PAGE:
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The 12 safety footwear requirements every manager needs to know

In Great Britain, the Health and Safety at Work Act describes the responsibilities all employers have for their employees. It is the employer's duty to conduct risk assessments and protect the health of their staff. To reduce the chance of injuries at work, you need to ensure your staff are sufficiently protected. 



Workers who work in potentially hazardous environments will more likely have to wear safety footwear to protect their feet. 


As every working environment is different, there are different requirements you will need for your safety footwear. That's why we've created a list of safety features you should be aware of so you can get the best work shoes for your employees.


1) EN ISO Safety Standards


Have you heard about EN ISO 20347? What about 20345 or 20346? These digits refer to specific safety footwear standards:


EN ISO 20347 - is for occupational footwear. Occupational footwear must be anti-static, penetration resistant and have cleated soles.

EN ISO 20346 - is for protective footwear. Protective footwear must be fitted with toe caps and withstand impacts of 100K and compressions of at least 10 kilo newtons.

EN ISO 20345 - is for safety footwear. Safety footwear must be fitted with toe caps and survive impacts of 200K and compression loads of 15 kilo newtons.




Learn everything about EN ISO safety standards here. 




It is the responsibility of the company to ensure staff are wearing the correct footwear. If employees have to buy their own work shoes, it's helpful if they know what EN ISO standard their shoes need to meet. 


When looking at the safety features of different work shoes, you might only see the EN ISO Safety Standard but we've broken down the other initials and codes to help you ensure your staff are wearing the correct shoes for their job role


2) Safety Basic (SB)


SB stands for basic safety. This means the shoe can protect the toes from a compression impact of 200 joules.  If you see any other additional digits after the initials SB then this is what they mean:


S1 - antistatic protection, energy absorption in the heel and resistant to fuel oil. 

S2 - has the protection of S1 and prevents water penetration. 

S3 - has the safety standards of S2 and midsole penetration resistance.

S4 - has the safety standards of S1 and has a moulded polymer that makes them waterproof.

S5 - has the safety standards of S4 and midsole penetration resistance.


3) Rating for slip resistance testing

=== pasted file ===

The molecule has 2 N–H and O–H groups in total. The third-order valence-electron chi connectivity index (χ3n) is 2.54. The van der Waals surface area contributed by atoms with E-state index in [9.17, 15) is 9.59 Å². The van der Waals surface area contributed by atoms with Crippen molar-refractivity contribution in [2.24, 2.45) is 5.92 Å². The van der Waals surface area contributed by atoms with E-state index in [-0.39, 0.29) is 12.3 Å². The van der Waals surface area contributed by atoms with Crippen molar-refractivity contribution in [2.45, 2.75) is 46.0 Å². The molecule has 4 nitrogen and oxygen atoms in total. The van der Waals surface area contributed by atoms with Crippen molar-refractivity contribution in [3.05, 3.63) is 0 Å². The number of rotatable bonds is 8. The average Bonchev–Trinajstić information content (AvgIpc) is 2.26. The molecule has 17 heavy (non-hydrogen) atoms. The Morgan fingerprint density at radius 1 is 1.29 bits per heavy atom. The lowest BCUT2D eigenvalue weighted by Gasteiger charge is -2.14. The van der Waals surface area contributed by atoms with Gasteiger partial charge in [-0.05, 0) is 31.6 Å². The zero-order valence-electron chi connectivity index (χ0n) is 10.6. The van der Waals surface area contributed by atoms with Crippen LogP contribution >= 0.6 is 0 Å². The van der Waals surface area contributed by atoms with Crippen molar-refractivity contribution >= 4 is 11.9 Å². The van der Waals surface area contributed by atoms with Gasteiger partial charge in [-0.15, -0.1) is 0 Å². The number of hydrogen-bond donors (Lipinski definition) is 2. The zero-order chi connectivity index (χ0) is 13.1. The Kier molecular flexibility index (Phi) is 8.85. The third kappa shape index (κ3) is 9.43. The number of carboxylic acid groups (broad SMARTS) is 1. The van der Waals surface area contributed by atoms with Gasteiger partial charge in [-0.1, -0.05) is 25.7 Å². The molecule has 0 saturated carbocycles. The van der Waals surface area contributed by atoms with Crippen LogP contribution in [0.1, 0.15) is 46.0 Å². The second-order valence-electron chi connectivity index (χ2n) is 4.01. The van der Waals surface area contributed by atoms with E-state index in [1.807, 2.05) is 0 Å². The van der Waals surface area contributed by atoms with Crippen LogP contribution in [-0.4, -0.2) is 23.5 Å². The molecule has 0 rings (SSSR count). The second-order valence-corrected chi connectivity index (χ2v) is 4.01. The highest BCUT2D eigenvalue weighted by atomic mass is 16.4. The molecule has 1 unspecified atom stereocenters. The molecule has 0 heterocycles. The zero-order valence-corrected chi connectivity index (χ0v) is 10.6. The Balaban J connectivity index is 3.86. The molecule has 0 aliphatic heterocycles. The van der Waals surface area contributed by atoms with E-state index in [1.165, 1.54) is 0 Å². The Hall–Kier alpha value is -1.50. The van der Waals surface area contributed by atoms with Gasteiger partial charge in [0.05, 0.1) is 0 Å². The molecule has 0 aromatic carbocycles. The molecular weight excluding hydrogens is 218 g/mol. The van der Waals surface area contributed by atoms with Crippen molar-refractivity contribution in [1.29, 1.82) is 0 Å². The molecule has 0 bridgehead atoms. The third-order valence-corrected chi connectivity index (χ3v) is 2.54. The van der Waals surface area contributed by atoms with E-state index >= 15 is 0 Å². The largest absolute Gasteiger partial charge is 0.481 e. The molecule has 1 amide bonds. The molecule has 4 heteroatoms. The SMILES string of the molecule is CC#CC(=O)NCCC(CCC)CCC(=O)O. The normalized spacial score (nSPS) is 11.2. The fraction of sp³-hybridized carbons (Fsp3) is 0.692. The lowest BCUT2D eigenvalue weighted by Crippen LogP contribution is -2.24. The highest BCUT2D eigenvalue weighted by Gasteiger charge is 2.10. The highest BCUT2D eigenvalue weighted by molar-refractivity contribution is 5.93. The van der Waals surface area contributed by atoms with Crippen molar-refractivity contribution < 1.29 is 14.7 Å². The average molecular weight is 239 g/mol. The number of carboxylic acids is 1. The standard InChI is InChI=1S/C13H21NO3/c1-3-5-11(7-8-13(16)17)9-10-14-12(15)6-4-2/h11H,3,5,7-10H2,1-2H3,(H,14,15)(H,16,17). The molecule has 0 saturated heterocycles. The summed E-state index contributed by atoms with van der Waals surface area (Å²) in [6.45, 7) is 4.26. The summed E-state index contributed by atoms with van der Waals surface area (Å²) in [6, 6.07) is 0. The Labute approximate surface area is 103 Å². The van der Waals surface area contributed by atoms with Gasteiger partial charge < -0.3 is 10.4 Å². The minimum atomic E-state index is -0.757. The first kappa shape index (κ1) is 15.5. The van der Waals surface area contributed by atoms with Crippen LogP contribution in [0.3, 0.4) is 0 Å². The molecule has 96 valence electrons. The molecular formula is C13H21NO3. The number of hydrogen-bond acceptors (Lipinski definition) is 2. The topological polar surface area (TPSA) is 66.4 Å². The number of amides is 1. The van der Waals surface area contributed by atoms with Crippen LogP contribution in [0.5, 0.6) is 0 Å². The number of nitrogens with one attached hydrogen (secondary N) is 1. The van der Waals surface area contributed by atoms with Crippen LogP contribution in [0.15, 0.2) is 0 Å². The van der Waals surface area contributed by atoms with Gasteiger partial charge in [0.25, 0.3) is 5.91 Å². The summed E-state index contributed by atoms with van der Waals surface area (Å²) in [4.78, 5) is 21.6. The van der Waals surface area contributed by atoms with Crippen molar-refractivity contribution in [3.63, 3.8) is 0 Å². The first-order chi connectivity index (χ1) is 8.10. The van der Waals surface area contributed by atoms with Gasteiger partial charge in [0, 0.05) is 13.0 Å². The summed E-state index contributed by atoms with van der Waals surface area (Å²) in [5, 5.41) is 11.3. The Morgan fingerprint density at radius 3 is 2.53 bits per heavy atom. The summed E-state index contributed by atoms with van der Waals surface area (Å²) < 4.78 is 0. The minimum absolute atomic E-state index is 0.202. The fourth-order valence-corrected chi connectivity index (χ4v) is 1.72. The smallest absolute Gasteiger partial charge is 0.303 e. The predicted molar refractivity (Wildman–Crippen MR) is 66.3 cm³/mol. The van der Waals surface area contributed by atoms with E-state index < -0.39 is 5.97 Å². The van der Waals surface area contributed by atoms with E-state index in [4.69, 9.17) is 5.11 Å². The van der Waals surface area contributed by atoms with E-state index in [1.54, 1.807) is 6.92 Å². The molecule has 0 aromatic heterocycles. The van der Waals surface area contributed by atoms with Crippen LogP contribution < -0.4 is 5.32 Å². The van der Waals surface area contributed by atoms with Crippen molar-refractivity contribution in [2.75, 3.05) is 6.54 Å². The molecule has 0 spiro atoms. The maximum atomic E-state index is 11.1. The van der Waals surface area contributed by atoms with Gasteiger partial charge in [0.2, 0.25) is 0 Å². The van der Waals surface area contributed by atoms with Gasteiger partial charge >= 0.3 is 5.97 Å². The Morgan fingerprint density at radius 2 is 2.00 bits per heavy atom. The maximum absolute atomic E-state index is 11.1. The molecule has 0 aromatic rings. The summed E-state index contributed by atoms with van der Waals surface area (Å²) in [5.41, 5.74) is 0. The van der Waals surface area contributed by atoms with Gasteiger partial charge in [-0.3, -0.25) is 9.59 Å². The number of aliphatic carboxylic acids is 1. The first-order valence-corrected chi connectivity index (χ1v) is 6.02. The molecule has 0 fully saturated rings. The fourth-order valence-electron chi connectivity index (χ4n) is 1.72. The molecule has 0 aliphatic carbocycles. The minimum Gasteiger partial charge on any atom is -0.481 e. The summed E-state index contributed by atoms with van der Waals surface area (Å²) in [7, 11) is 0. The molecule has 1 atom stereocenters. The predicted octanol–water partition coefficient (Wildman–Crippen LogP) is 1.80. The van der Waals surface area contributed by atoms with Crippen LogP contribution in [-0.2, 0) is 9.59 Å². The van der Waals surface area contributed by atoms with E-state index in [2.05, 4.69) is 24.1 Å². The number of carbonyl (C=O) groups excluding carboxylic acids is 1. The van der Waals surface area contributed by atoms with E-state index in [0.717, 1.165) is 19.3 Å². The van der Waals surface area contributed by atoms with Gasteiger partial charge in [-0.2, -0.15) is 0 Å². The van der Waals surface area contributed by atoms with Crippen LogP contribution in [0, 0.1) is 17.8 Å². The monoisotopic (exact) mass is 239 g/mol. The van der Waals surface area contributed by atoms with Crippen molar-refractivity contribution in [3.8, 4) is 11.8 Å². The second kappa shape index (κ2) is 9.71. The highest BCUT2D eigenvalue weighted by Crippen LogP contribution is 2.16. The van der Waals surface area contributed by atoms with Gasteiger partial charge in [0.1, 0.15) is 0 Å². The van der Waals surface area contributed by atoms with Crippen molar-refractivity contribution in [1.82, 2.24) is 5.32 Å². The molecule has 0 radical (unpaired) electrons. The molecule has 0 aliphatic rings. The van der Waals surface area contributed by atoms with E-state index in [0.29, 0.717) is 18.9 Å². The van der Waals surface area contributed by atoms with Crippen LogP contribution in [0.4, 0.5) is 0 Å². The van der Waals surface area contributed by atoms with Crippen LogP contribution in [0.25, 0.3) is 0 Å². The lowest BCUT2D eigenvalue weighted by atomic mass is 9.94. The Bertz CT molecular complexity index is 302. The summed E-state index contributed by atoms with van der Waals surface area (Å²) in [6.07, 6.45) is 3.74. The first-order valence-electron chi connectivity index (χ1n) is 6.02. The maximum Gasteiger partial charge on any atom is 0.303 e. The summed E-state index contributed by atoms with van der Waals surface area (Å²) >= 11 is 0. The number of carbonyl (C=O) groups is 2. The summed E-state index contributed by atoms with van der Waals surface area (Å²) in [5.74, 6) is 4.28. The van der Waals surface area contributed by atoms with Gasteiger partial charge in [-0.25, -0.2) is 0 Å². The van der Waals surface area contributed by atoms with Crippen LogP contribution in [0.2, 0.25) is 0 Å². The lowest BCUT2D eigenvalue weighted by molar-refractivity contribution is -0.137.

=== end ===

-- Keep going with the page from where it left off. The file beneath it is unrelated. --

Slip resistance testing is done on the outsole grip of slip resistant shoes. Footwear that passes the test will be given a specific ranking:


SRA - the shoes were tested on ceramic tile with a cleansing agent


SRB - the shoes were tested on glycerol


SRC - the shoes were tested on SRA and SRB conditions


The slip resistance grip of shoes by Shoes For Crews Europe Ltd were tested against SRC conditions.



Here are the other abbreviations you're likely to come across when looking at footwear safety features: 


4) Antistatic (A)


This means the shoes have resistance against static energy.


5) Ankle Protection (AN)


The shoes cover the ankle area which gives the foot additional protection. This is very useful for workers in active or hazardous work environments as their feet have extra protection. 


6) Conductive (C)


Shoes with this safety code give the wearer additional protection from electrical hazards.


7) Cut Resistant Upper (CR)


The shoes are resistant to damage from sharp objects. Kitchen staff benefit by wearing shoes with cut resistance as they work around sharp knives and other utensils. 



8) Outsole Resistance to Hot Contact (HRO)


Slip resistant shoes codes with HRO will provide resistance against hot surfaces.


9) Electricity insulating footwear (I)


These shoes are resistant to electric currents. Staff who work in high voltage workspaces need to have additional protection to stop electrical currents from reaching them. 


10) Metatarsal Protection (M)


Added protection for the metatarsal region of your foot. The metatarsal is the five long bones in your foot. These bones can fracture if a heavy object is dropped on them.



11) Penetration resistance (P)


Resists force penetration. Workers on construction sites work around heavy and bulky objects so they need strong and protective shoes.


12) Water Penetration and Water Absorption Upper (WRU)


The shoes resist water entry to help keep feet dry. If your staff work outside, they will need water resistant shoes to stop their feet from getting wet.





There are many shoe safety features you need to be aware of to help keep your employees working safely. It's your responsibility to make sure your staff are wearing appropriate footwear with the safety features they need.


At Shoes For Crews, our safety work shoes are worn by employees in all types of industries. Visit our shop:




Discover how appropriate work shoes are better for your staff AND your budget


We compared a high street trainer with one of our most popular slip resistant shoes to find out which was the best value shoe for work. Find out what happened: 





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